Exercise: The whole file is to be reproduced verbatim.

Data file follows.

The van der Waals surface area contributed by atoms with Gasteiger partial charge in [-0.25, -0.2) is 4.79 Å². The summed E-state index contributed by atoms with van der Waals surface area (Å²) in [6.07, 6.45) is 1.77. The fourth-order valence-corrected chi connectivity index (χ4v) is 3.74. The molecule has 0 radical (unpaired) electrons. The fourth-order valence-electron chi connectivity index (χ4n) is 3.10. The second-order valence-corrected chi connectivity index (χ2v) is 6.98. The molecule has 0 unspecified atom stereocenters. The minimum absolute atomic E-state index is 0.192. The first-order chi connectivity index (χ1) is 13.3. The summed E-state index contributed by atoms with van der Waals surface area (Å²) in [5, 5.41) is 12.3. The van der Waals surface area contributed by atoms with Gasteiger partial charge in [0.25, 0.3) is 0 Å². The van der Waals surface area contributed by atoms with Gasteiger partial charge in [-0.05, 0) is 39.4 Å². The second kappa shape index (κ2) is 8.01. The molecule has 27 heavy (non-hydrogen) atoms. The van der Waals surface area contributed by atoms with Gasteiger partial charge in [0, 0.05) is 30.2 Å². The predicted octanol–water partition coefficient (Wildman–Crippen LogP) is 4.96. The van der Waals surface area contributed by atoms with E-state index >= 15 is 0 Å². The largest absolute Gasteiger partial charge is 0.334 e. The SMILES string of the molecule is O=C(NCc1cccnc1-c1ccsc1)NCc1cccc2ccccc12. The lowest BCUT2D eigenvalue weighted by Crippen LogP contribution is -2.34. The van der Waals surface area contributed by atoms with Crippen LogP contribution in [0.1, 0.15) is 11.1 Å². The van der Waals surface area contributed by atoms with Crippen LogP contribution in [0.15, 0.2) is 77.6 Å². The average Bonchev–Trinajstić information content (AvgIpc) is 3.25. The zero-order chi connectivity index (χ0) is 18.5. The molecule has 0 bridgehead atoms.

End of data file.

The van der Waals surface area contributed by atoms with Gasteiger partial charge in [-0.25, -0.2) is 4.79 Å². The summed E-state index contributed by atoms with van der Waals surface area (Å²) in [6.07, 6.45) is 1.77. The fourth-order valence-corrected chi connectivity index (χ4v) is 3.74. The molecule has 0 radical (unpaired) electrons. The fourth-order valence-electron chi connectivity index (χ4n) is 3.10. The second-order valence-corrected chi connectivity index (χ2v) is 6.98. The molecule has 0 unspecified atom stereocenters. The minimum absolute atomic E-state index is 0.192. The first-order chi connectivity index (χ1) is 13.3. The summed E-state index contributed by atoms with van der Waals surface area (Å²) in [5, 5.41) is 12.3. The van der Waals surface area contributed by atoms with Gasteiger partial charge in [0.25, 0.3) is 0 Å². The van der Waals surface area contributed by atoms with Gasteiger partial charge in [-0.05, 0) is 39.4 Å². The second kappa shape index (κ2) is 8.01. The molecule has 27 heavy (non-hydrogen) atoms. The van der Waals surface area contributed by atoms with Gasteiger partial charge in [0, 0.05) is 30.2 Å². The predicted octanol–water partition coefficient (Wildman–Crippen LogP) is 4.96. The van der Waals surface area contributed by atoms with E-state index >= 15 is 0 Å². The largest absolute Gasteiger partial charge is 0.334 e. The SMILES string of the molecule is O=C(NCc1cccnc1-c1ccsc1)NCc1cccc2ccccc12. The lowest BCUT2D eigenvalue weighted by Crippen LogP contribution is -2.34. The van der Waals surface area contributed by atoms with Crippen LogP contribution in [0.1, 0.15) is 11.1 Å². The van der Waals surface area contributed by atoms with Crippen LogP contribution in [0.15, 0.2) is 77.6 Å². The average Bonchev–Trinajstić information content (AvgIpc) is 3.25. The zero-order chi connectivity index (χ0) is 18.5. The molecule has 0 bridgehead atoms.